CAITLIN BERNARD, OBGYN: Absolutely. You know, we know that people have been traveling for abortion care for a long time, right? We know even in Indiana, there are many people who live in places where there is no access to abortion care.

And now, it is getting even worse. Now, people have to travel across state lines due to the state laws that are coming down after the SCOTUS decision.

COATES: And, of course, we learned about the idea and one of pushbacks has been about those who are women of means can possibly travel, but those who are not are going to have an even steeper hurdle. But the phrase, women, I want to get into this because I've been hearing a lot about the idea of not having exceptions for rape or incest or even for younger women, younger girls, in fact.

Can we talk about the effect of Roe being overturned around the entire country, specifically about young girls who are victims of abuse? Those who are victims of rape and incest. I hope that they are not being dismissed in what they are experiencing right now. Can you tell us about how at risk they might be, as we speak?

BERNARD: Absolutely. You know, we know that this is actually relatively common. One in 10 young women will face sexual assault, sexual abuse, by the age of 18. So, you know, they are among the many people who need abortions, for whatever their reasons, across the age spectrum.

And the bans are incredibly severe. To think of no exceptions, for example, in Ohio with their six-week ban, there's no accounting for all of the range of reasons that people need an abortion.

And again, you know, these laws are created without any consideration for medical necessity, for -- you know, these are created by lawmakers and not by doctors. And abortion is health care and needs to stay in that area.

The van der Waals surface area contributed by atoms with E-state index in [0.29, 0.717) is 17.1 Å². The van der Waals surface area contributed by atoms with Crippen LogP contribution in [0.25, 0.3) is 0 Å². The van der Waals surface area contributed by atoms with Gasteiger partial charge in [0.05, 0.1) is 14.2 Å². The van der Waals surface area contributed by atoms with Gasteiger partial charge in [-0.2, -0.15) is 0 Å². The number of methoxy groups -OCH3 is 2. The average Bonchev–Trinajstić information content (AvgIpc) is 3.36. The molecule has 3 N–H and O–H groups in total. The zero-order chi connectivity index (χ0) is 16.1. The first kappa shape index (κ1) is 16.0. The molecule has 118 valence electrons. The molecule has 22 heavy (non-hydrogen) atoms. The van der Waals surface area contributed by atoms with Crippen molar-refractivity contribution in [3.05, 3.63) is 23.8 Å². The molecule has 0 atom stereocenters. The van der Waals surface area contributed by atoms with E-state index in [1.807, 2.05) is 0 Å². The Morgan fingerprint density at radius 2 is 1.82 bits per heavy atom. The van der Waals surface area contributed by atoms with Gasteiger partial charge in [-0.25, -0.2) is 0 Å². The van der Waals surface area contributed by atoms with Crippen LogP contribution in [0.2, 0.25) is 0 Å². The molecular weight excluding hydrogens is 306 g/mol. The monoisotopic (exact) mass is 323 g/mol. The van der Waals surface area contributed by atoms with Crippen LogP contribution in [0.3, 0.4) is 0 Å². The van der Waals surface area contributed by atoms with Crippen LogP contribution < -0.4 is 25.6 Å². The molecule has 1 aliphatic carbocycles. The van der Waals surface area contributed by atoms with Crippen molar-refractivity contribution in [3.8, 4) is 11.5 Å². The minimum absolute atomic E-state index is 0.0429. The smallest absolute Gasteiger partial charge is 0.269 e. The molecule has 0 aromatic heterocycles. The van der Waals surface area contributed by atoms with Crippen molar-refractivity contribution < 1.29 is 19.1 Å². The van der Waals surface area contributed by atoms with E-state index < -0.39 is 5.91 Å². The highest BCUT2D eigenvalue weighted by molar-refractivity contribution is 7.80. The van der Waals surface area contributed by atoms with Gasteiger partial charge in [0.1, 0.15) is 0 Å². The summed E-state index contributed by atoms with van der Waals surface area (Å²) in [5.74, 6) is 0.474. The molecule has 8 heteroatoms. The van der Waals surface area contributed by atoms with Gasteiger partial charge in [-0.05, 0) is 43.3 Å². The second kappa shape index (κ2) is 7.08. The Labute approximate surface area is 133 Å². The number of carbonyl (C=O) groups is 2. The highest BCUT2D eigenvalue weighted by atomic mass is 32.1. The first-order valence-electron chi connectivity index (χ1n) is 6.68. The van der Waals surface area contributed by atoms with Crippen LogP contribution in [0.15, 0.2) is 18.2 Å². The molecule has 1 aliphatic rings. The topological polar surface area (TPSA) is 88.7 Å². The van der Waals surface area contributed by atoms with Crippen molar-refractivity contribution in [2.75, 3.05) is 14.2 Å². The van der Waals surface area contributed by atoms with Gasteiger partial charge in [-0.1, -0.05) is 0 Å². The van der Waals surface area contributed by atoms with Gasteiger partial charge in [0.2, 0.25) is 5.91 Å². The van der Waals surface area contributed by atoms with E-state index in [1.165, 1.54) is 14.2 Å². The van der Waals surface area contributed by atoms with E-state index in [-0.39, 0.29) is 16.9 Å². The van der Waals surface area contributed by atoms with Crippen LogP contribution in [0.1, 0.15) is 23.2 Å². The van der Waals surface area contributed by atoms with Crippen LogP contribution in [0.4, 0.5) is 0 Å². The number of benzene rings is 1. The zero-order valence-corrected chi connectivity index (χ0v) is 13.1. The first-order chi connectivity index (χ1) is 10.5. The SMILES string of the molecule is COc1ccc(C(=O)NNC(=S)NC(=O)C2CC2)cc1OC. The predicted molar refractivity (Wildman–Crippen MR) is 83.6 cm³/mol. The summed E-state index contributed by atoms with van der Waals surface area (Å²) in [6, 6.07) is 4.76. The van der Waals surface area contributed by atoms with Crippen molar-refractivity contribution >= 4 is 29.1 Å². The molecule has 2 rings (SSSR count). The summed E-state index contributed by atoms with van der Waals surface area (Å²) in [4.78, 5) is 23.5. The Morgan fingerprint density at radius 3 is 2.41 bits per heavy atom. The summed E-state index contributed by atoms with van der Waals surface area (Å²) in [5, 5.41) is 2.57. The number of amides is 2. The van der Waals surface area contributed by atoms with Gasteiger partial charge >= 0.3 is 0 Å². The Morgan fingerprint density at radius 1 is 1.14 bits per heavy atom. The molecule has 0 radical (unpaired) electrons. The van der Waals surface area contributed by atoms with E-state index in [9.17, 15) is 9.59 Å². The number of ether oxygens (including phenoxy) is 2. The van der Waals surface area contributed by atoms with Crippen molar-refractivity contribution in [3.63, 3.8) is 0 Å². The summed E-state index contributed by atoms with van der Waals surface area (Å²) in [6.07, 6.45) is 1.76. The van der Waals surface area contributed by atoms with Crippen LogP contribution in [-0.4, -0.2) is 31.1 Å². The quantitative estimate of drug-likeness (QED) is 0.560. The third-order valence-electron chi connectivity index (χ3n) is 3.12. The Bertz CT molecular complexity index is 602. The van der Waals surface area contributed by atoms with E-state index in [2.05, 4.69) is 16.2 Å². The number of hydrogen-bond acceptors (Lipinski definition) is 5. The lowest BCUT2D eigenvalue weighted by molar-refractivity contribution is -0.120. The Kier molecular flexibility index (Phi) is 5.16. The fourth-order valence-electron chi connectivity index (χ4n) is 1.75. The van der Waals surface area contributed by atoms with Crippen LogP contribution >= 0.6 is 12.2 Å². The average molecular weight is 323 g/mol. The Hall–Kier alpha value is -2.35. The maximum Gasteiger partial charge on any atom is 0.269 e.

COATES: You know, I think -- as a former prosecutor, I often think about the cases I've had to prosecute a sexual violence against the most -- youngest children among us.

And one of the things that we are seeing are these cases being sort of dismissed and this notion of a younger girl could not possibly get pregnant at such a young age. This is not true. I mean, puberty is happening earlier and earlier, especially in girls of color, I understand, in particular.

And I don't want this to be lost in the conversations surrounding those who are particularly vulnerable to the crimes that are committed against them.

BERNARD: Absolutely. You know, again, people need to understand what are the real-world repercussions of this law. This is not, you know, something that can be debated in the political realm. This needs to be something that are decided by a patient and their physician because of all of the range of reasons, including abuse for which people need to have abortions.

And, you know, as you say, the risks of continuing a pregnancy in that young age, every obstetrician can tell you, the youngest patient that they've taken care of, the serious health and life repercussions that a pregnancy at that young age can have for them, not to mention the trauma after their abuse.

COATES: Well, we will see what happens in a place like Indiana after special session and to what extent people need to travel around the country in this new patchwork of laws that we will have in what was really the United States of America.

Dr. Bernard, thank you so much.

BERNARD: Thank you.

COATES: Well, she says that she's terrified that she might be there forever. Brittney Griner writing a letter from inside a Russian prison.


We'll tell you the contents of that letter after this.


COATES: Tonight, the White House is saying that President Biden has read a letter handwritten to him by the WNBA star, Brittney Griner, who is being detained by Russian authorities.

It reads, in part, as I sit here in a Russian prison, alone with my thoughts and without the protection of my wife, family, friends, Olympic jersey, or any accomplishments, I'm terrified I might be here forever.

She goes on saying, I realize you are dealing with so much, but please don't forget about me and the other American detainees.


Please do all you can to bring us home.

The White House press secretary responding tonight.


KARINE JEAN PIERRE, WHITE HOUSE PRESS SECRETARY: This is a priority for this president. He is doing everything that he can. The White House is closely coordinating as well with the special presidential envoy for hostage affairs who has met with Brittany's family, her teammates, and her support network.


COATES: Brittney Griner was arrested at Moscow's airport in mid- February. Russian officials claiming she had cannabis oil in her luggage, accusing her of smuggling in a narcotic substance. She went on trial Friday on drug smuggling charges and faces up to 10 years in prison if convicted.

Thanks for watching. Our coverage continues.